The 4 Best Credit Cards for a Seattle-Based Traveler
This post contains references to products from one or more of our advertisers. We may receive compensation when you click on links to those products. Terms apply to the offers listed on this page. For an explanation of our Advertising Policy, visit this page.
Update: Some offers mentioned below are no longer available. View the current offers here.
There are plenty of great rewards-earning credit cards to choose from, but depending on where you live and which airlines best serve your hub airport, some of them are better choices than others. Below, TPG Senior Points & Miles Contributor Nick Ewen takes a look at the top options for travelers flying out of Seattle.
There are many factors that can influence the decision of which travel rewards credit cards you should open. Some provide limited-time offers, while other cards offer lucrative bonus categories for everyday purchases. Geography can also play a role in selecting the best cards to carry in your wallet, and today I’ll continue my series that identifies the best cards for residents of certain cities. After starting with New York, and continuing on to Atlanta, Chicago, Washington and Los Angeles, I’ll now shift toward the other side of the country and look at the largest gateway in the Pacific Northwest: Seattle.
To answer the question of which cards are best for a Seattle-based traveler in today’s post (as well as future posts for other major cities), I’ll be following a straightforward format that looks at the following characteristics of a given card:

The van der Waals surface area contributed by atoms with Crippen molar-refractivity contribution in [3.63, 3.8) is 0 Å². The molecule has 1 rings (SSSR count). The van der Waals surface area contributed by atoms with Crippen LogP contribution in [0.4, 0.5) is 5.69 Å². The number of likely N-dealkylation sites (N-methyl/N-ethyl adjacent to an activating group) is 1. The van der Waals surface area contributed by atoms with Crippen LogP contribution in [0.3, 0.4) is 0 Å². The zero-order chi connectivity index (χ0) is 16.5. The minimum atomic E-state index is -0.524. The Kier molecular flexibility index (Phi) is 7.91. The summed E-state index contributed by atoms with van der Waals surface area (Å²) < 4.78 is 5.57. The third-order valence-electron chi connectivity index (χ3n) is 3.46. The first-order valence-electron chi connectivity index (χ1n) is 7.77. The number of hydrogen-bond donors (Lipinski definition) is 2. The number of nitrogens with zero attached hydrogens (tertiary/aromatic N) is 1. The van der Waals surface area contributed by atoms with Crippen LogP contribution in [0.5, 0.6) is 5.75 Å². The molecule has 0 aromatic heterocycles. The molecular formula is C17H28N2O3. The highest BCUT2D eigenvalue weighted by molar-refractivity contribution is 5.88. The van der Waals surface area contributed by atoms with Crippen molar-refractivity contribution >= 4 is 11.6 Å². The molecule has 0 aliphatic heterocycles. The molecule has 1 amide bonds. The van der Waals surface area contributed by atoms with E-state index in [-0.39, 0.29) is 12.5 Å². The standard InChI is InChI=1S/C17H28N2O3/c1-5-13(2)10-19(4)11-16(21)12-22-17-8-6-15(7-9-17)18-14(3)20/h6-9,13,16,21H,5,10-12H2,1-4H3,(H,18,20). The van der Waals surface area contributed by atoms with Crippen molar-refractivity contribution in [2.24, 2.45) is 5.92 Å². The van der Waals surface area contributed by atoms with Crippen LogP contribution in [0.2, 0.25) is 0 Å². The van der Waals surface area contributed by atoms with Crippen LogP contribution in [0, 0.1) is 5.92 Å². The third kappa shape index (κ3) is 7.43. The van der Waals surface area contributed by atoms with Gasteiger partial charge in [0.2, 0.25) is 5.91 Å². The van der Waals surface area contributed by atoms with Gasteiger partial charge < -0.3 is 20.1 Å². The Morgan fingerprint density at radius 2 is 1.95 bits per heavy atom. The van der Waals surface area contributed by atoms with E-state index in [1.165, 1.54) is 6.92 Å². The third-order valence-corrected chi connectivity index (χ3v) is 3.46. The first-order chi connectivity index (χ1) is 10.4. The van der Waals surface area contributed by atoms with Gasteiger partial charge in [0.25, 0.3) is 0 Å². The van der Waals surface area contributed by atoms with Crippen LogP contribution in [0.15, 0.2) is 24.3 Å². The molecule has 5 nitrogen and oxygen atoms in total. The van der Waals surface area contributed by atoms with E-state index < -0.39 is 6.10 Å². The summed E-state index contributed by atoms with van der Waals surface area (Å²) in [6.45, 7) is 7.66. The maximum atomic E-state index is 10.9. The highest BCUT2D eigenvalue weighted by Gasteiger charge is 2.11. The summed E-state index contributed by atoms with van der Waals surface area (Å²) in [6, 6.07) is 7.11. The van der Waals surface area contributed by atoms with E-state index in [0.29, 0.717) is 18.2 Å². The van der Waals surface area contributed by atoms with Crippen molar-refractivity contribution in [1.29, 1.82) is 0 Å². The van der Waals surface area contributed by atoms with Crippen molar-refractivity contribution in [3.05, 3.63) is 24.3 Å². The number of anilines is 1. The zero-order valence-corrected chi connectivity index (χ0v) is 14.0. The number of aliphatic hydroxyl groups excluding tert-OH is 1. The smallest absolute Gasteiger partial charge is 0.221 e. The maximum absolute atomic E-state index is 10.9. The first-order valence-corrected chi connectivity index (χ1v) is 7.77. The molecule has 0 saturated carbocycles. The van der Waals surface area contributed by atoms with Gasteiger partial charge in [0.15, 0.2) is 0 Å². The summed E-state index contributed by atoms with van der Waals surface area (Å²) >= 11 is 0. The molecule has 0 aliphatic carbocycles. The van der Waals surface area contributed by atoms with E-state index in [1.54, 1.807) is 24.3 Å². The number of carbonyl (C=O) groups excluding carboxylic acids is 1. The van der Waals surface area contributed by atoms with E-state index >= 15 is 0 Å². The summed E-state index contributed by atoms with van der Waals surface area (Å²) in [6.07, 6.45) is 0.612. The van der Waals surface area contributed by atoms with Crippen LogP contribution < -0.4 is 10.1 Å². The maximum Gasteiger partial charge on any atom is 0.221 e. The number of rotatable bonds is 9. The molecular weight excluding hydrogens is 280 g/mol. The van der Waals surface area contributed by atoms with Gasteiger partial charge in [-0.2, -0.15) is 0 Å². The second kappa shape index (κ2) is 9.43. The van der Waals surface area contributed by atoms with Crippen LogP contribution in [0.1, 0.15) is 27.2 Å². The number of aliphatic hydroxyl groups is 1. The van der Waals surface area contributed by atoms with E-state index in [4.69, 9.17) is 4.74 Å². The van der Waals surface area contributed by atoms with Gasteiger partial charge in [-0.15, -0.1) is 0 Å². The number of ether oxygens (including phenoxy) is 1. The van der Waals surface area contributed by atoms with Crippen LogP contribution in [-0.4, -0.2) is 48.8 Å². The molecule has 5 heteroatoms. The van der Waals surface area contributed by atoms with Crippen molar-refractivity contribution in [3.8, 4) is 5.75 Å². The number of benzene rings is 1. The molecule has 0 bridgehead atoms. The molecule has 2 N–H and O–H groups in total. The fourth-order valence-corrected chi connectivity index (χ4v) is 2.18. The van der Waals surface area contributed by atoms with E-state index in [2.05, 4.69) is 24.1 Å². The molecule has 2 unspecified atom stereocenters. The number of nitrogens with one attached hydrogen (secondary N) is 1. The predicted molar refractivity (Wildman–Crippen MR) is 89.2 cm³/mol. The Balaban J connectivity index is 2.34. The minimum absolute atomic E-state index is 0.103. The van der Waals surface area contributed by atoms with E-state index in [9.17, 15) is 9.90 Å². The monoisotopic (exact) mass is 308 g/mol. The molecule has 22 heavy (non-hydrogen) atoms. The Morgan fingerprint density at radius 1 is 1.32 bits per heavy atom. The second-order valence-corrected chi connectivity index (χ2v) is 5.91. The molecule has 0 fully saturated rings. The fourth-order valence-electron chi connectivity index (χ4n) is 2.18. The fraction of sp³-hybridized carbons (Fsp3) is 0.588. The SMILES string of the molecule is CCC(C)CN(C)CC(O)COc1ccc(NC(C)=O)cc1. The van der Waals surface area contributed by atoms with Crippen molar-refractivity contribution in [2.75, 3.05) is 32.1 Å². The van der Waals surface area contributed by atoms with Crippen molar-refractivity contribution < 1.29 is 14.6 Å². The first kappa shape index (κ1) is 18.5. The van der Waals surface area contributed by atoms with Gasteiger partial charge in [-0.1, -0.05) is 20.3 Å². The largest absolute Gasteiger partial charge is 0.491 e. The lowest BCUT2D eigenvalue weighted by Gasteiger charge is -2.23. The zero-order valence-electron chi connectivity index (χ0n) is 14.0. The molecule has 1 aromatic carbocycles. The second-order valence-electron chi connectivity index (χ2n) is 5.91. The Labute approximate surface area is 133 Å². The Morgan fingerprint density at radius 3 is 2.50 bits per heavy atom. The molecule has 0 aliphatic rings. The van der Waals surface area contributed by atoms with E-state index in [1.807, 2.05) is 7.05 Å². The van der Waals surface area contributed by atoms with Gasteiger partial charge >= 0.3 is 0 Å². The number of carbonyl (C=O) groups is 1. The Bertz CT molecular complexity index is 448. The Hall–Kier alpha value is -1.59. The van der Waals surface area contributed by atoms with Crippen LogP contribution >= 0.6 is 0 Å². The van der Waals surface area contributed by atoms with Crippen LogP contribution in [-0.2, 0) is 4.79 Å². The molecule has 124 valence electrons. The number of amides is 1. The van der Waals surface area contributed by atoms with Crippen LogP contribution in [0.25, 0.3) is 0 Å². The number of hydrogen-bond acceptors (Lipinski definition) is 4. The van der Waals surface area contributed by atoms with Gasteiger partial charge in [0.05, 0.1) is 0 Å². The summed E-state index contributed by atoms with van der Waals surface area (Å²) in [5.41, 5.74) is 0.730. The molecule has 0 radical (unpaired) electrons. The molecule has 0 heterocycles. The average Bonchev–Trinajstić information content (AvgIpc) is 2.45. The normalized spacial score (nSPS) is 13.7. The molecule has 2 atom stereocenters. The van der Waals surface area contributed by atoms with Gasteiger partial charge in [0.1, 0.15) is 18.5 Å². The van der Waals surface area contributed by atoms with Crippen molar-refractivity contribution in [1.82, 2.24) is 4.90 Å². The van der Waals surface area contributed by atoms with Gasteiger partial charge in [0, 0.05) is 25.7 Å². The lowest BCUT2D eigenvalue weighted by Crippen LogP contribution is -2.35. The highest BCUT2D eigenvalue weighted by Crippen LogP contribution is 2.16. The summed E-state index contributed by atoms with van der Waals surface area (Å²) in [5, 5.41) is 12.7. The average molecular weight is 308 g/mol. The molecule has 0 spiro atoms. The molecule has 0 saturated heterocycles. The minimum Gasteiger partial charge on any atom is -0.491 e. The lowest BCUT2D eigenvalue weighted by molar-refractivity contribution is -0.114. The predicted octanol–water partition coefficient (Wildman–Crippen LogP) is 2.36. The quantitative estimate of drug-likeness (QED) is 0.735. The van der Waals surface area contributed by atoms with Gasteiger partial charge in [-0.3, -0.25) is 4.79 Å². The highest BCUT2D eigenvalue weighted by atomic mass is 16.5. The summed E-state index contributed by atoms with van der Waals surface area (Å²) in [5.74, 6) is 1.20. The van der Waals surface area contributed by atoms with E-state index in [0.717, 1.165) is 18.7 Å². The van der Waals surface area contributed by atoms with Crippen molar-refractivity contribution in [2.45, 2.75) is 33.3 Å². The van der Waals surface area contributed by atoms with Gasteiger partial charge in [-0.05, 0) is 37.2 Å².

- Welcome bonus
- Earning rates
- Other benefits
- Annual fee
I’ll then detail out why that particular card would appeal to Seattle residents. Finally, I’ll note another one or two similar options any highlight the key difference(s) you’d notice.
Before getting into the analysis, a few disclaimers. For starters, this list is aimed mainly at leisure travelers who are interested in maximizing their rewards on credit cards. If you regularly travel for business and earn elite status, the calculus may change significantly, as you have additional ways to earn points and miles, and some of the benefits I tout below may be included. Fierce loyalty to a single airline may also lead you away from cards offered by a competitor, though I would strongly encourage you to diversify in the event of a mass-scale devaluation (like we saw with American in March).
In addition, this list represents just one way of looking at the situation and is geared mainly at free flights. You may simply want a card that offers solid everyday value for other rewards (like the Citi Double Cash Card for cash back or the Citi Hilton HHonors Reserve Card for free hotel stays). As always, feel free to adjust the list based on your own situations.
Now that we’ve gotten that out of the way, which cards are best for a Seattle-based award traveler? In no particular order:
1. Alaska Airlines Visa Signature credit card
Sign-up bonus: 30,000 bonus miles after you make $1,000 or more in purchases within the first 90 days